I’ve always been very aware of my body.
Growing up, I was always the shortest. My parents, and most members of my extended family being quite short themselves, it seemed quite natural. But when I was about 7 years old, I went on holidays with my grandparents for 5 weeks in Portugal and when I got back, my mom could tell something was wrong. I did not grow an inch taller, I still had my baby belly and basically was a child in a baby-looking body. We went to oodles and oodles of doctors but kept hearing the same thing “it’s just because you and her dad are short”. Then when I was 10, we went for a check-up at a doctor who finally listened. He advised us to go see an endocrinologist and be tested for the Hashimoto disease.
After many tests, specialist runs, urine test, bone test, blood tests, days at the hospital and a lot of days off middle school the diagnostic was here. I had the Hashimoto disease, my thyroid had destroyed itself so I was on hypothyroidism which explained my shortness, my body not changing, my constant fatigue and so much more.
Ever since, I’ve always been very aware of my body and state of mind. I know I’m short (5’1) and people like to remind me of that, but I’m also (too) aware of how my body looks. After a few years of finding the right dosage for my – finally – growing and changing body, I started to understand how much it had impacted me and my well-being.
I started taking even more care of myself by going to the gym, eating well and being careful about my mental health.
Being healthy is a not being on a diet, it’s a lifestyle. It’s not something constant and that will come overnight. It’s a process, a journey of finding balance and evolving in your needs, what feels right for you.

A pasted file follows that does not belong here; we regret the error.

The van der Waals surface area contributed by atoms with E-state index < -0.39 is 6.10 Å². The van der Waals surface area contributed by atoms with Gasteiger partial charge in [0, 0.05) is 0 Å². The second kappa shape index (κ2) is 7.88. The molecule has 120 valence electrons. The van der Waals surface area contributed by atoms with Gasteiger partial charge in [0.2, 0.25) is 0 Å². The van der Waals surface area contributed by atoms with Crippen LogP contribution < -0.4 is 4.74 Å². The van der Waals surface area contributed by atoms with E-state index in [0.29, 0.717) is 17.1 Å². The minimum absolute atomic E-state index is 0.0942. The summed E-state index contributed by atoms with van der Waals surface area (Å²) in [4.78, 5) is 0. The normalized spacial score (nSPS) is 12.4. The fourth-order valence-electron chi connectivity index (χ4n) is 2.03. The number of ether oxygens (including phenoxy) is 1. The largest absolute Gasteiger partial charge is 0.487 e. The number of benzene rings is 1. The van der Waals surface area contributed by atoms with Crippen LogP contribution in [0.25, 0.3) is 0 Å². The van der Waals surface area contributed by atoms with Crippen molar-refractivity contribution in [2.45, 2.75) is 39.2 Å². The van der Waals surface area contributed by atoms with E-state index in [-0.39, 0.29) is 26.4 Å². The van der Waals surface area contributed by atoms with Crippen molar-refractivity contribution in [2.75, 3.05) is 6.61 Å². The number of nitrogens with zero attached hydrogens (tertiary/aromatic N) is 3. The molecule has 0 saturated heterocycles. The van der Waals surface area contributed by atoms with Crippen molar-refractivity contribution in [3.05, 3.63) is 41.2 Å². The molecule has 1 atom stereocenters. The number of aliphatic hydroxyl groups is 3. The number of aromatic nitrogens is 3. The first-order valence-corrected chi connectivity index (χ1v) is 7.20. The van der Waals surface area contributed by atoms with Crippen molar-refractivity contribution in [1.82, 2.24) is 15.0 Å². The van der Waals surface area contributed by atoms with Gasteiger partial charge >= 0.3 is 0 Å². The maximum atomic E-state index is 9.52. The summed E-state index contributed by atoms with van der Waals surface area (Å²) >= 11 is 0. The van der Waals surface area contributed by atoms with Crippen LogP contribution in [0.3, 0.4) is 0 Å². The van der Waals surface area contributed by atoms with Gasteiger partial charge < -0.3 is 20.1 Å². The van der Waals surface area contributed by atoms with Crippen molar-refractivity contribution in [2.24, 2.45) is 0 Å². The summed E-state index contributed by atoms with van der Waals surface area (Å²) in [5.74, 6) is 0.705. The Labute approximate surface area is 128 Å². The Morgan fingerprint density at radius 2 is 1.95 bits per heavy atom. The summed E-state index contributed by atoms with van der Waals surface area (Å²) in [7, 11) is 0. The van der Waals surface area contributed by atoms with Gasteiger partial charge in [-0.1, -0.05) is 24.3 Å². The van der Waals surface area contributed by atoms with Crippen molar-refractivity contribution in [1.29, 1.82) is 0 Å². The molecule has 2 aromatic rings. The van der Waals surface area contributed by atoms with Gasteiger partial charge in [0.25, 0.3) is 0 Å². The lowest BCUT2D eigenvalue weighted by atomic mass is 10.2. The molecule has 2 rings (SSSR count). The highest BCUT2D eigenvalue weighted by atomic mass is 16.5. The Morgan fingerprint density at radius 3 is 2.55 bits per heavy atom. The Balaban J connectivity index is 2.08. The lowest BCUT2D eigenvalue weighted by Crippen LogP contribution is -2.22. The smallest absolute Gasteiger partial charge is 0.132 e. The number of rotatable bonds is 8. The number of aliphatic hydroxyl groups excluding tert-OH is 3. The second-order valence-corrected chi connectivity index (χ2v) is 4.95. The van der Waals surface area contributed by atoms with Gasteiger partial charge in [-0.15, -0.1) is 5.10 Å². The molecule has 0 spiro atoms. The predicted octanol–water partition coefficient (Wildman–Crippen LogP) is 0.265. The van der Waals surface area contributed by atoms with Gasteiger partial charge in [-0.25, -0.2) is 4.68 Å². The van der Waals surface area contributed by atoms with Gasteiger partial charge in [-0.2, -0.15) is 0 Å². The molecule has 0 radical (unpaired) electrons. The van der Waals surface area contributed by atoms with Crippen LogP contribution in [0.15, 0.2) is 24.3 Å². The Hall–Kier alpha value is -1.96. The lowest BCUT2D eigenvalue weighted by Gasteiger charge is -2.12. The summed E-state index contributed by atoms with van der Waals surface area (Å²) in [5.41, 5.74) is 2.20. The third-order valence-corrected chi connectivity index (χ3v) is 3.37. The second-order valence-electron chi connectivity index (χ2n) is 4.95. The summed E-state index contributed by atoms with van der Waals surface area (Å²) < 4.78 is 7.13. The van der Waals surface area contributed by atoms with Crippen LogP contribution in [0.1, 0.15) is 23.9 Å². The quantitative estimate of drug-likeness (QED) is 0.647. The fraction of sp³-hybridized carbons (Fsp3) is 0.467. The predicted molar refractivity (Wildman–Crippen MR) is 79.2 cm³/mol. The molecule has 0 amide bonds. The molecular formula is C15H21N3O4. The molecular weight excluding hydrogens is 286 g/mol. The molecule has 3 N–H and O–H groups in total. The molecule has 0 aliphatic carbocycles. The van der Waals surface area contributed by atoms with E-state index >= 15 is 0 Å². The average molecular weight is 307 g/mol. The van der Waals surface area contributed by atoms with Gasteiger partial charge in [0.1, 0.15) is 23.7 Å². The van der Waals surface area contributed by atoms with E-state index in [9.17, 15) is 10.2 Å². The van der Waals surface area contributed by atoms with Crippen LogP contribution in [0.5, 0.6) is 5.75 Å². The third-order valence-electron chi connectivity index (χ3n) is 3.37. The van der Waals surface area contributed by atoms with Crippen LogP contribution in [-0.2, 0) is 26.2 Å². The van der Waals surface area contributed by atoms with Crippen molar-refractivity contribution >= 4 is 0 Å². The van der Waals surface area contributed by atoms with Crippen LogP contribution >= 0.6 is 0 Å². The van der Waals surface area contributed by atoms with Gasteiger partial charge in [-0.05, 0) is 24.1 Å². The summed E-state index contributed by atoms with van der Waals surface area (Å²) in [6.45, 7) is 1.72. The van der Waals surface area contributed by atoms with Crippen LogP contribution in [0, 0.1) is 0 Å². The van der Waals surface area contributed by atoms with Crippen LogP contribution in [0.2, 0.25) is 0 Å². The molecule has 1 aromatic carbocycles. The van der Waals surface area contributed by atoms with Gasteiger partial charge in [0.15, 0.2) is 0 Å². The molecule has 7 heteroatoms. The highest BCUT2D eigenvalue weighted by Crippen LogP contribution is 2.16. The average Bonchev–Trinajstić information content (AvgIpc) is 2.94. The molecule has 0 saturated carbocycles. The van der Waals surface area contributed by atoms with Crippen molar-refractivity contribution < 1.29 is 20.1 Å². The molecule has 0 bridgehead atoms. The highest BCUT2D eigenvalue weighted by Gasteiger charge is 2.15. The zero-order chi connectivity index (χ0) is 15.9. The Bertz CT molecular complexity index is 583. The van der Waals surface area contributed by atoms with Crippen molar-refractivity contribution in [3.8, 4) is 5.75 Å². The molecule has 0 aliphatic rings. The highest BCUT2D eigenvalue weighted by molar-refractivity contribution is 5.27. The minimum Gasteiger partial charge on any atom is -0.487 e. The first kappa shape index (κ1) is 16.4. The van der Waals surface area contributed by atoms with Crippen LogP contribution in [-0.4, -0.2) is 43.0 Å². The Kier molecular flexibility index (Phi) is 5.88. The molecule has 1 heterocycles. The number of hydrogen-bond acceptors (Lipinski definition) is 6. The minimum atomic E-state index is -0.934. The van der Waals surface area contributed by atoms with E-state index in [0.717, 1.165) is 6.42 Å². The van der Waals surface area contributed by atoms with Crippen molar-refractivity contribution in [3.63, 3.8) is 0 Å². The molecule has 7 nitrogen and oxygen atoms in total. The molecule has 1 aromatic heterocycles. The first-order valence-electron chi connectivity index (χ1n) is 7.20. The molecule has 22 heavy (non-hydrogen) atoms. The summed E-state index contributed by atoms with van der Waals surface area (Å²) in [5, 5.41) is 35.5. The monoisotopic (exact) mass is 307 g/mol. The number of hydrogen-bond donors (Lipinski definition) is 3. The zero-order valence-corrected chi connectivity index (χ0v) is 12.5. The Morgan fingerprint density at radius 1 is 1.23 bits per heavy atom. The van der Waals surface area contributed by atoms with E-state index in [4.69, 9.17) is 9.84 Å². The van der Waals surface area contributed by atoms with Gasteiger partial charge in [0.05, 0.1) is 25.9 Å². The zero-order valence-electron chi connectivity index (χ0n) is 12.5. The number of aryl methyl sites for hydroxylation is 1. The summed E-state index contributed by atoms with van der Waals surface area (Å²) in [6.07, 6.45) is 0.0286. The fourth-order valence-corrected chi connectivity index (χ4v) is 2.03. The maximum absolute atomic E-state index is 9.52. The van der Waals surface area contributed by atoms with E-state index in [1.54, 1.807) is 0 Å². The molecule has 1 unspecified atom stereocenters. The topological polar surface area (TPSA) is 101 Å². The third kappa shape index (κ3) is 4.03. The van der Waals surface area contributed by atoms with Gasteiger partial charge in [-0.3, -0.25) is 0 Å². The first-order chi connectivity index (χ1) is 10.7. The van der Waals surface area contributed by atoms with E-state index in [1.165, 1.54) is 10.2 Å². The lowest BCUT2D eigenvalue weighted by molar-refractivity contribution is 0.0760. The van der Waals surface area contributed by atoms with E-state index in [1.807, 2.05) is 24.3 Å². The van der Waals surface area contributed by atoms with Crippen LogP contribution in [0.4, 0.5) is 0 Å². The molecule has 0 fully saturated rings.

Today, I’m going to talk about the joy of movement.
I’m not a hyperactive person. I need my sleep, I need my rest and I need my time off. But for a year now, I’ve really realized that I need movement. I need physical activity everyday to feel good physically but most importantly mentally. I’ve joined a gym last October and enjoyed it from the start. I slept better, felt great and my anxiety levels decrease so much. It was the first time in 4 years that it was under control. I still get panicky at times, I still gets more anxious when I’m tired, but working out has been a way for me to decrease the pressure levels of my mind.
However, I don’t enjoy all types of workout. I don’t like intense cardio, I did it at the beginning because I knew it was good to lose more calories and when I was really stressed out it helped, but I don’t enjoy it.
So what I do is listen to my body and my mind and their needs. Do I want to feel strong? Weight-lifting and toning. Do I want to release pressure? Fast walking on the treadmill, go on a hike or swimming. Do I want to have some self-focus moment and really feel my body moving? Pilates or yoga. Do I need some active relaxing moment? Yoga or go for a walk.
And it works wonders. The key is not to force yourself, not to feel like you have to do a certain type of workout to be healthy or fit it or worse, follow a trend. Try different things, see what you enjoy, what works best for you and go from there.
It’s about having a positive relationship with your mind and body and that’s very personal.
It’s a journey, not a race nor a competition.